I'm trying to write a client-server application in Java with an XML-based protocol. But I have a great problem!

See this part of client code:

InputStream incoming = skt.getInputStream(); //I get Stream from Socket.
OutputStream out = skt.getOutputStream();


XMLSerializer serializer = new XMLSerializer();
//This create an XML document.
tosend = WUTPClientWriter.createMessage100(projectid, cpuclock, cpunumber);

At this point server fall in deadlock. It wait for EOF but I can't send it because if I use




I close the Socket and I must keep this connection alive.

I can't send '\0' becouse I get Parse Error in the server.

How can I do it? Can I "close" the output stream without closing the socket?

RESOLVED I've created new class XMLStreamOutput and XMLStreamInput with advanced Stream gesture.

  • 1
    How can you do what? You haven't really described what's going wrong. You also haven't mentioned parsing, other than in the title... – Jon Skeet Sep 15 '09 at 16:02
  • Oh sorry :( however the problem is that server go in deadlock. Wait for client inputstream closing but i cant close it. – Davide Aversa Sep 15 '09 at 16:18

I've resolved with this four class:


public class XMLOutputStream extends  ByteArrayOutputStream {

 private DataOutputStream outchannel;

 public XMLOutputStream(OutputStream outchannel) {
     this.outchannel = new DataOutputStream(outchannel);

 public void send() throws IOException {
     byte[] data = toByteArray();


public class XMLSender {

 public static void send(Document tosend, OutputStream channel) throws   TransformerConfigurationException, IOException {
     XMLOutputStream out = new XMLOutputStream(channel);

     StreamResult sr = new StreamResult(out);
     DOMSource ds = new DOMSource(tosend);
     Transformer tf = TransformerFactory.newInstance().newTransformer();

     try {
         tf.transform(ds, sr);
     } catch (TransformerException ex) {
         Logger.getLogger(XMLSender.class.getName()).log(Level.SEVERE, null, ex);



public class XMLInputStream extends ByteArrayInputStream {

 private DataInputStream inchannel;

 public XMLInputStream(InputStream inchannel) {
     super(new byte[2]); 
     this.inchannel = new DataInputStream(inchannel);

 public void recive() throws IOException {
     int i = inchannel.readInt();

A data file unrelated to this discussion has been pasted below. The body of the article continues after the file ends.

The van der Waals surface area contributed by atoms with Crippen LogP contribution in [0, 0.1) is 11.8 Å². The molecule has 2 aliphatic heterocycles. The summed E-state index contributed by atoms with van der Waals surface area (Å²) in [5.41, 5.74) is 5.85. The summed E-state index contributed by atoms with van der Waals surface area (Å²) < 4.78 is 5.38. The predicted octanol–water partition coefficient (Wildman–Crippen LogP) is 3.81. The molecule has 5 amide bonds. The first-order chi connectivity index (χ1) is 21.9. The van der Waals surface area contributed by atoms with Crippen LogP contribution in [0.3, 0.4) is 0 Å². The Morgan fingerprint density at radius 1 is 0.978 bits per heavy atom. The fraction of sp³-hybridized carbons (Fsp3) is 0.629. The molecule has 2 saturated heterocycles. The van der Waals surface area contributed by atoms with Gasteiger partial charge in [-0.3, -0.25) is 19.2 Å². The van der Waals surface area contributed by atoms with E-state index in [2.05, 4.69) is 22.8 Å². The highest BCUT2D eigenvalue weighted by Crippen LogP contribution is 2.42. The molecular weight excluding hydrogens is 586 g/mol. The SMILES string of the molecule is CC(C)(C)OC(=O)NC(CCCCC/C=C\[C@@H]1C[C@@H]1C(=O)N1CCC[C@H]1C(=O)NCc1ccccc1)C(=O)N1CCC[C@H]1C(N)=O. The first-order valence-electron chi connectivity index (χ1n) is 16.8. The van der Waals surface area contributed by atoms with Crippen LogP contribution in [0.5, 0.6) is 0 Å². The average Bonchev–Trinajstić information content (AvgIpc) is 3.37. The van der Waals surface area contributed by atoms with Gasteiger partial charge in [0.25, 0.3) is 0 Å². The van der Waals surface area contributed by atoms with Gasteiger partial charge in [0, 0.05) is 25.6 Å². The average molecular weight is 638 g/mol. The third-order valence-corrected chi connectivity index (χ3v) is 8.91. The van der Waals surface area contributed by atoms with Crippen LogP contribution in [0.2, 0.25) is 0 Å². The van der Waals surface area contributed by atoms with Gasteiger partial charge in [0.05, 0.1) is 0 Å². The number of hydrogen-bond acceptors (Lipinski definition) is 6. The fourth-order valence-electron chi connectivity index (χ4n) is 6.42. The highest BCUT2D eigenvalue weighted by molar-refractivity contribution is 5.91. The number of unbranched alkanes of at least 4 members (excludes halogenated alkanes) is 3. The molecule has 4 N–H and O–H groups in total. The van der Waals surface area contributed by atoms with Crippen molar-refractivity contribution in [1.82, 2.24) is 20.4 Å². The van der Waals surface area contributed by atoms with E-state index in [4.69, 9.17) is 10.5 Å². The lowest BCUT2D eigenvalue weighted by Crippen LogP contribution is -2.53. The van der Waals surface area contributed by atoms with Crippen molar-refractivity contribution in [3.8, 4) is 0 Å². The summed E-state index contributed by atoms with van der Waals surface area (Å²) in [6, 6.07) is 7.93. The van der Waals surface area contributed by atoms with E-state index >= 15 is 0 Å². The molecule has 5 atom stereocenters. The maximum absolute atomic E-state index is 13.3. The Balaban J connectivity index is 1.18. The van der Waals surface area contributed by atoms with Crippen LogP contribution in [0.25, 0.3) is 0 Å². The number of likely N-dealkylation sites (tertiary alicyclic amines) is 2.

byte[] data = new byte[i];
     inchannel.read(data, 0, i); 
     this.buf = data; 
     this.count = i;
     this.mark = 0;
     this.pos = 0;



public class XMLReceiver {

 public static Document receive(InputStream channel) throws ParserConfigurationException, TransformerConfigurationException, IOException, SAXException {

     DocumentBuilderFactory docBuilderFact = DocumentBuilderFactory.newInstance();
     DocumentBuilder docBuilder = docBuilderFact.newDocumentBuilder();
     Document request = null;

     XMLInputStream xmlin = new XMLInputStream(channel);


     request = docBuilder.parse(xmlin);

     return request;

You don't want to close the socket's OutputStream, because the socket only has one OutputStream.

It looks like you just need to flush your OutputStream after writing to it.


EDIT: Thanks for the extra info. If you're reading the socket like this, receiver needs to know when you're done writing. An InputStream only knows you're done writing if you close the socket.

But since you have already stated you can't close the socket, you need another way of telling the receiving side that you're done. You either need to use a special type of stream which knows about the data being sent, or you need to set up a contract for writing/reading the appropriate amount of data.

It would probably be easiest to send the data as an Object (using ObjectOutputStream/ObjectInputStream--maybe you don't even need to convert to XML).

If you don't want the overhead associated with Object streams, the simple solution is to compute the length of the data being sent, and send that number just prior to sending the actual data. In this case, you can use a DataOutputStream/DataInputStream. Send the number of bytes to read, followed by the data. On the receiving side, read the number, then read the given number of bytes into a temporary variable and feed that to DocumentBuilder.parse(InputStream).

On the sending end, you would do this:

DataOutputStream out = new DataOutputStream(s.getOutputStream());
ByteArrayOutputStream baos = new ByteArrayOutputStream();

XMLSerializer serializer = new XMLSerializer();
tosend = WUTPClientWriter.createMessage100(projectid, cpuclock, cpunumber);



Then on the receiving end, you do something like the following:

DataInputStream in = new DataInputStream(s.getInputStream());

int len = in.readInt();
byte[] xml = new byte[len];
in.read(xml, 0, len);

Document doc = builder.parse(new ByteArrayInputStream(xml));
  • Don't work. Server wait on: request = docBuilder.parse(connection.getInputStream()); – Davide Aversa Sep 16 '09 at 10:55
  • I updated my answer right after you posted your comment, but I see you found a different solution. :) – rob Sep 28 '09 at 16:40

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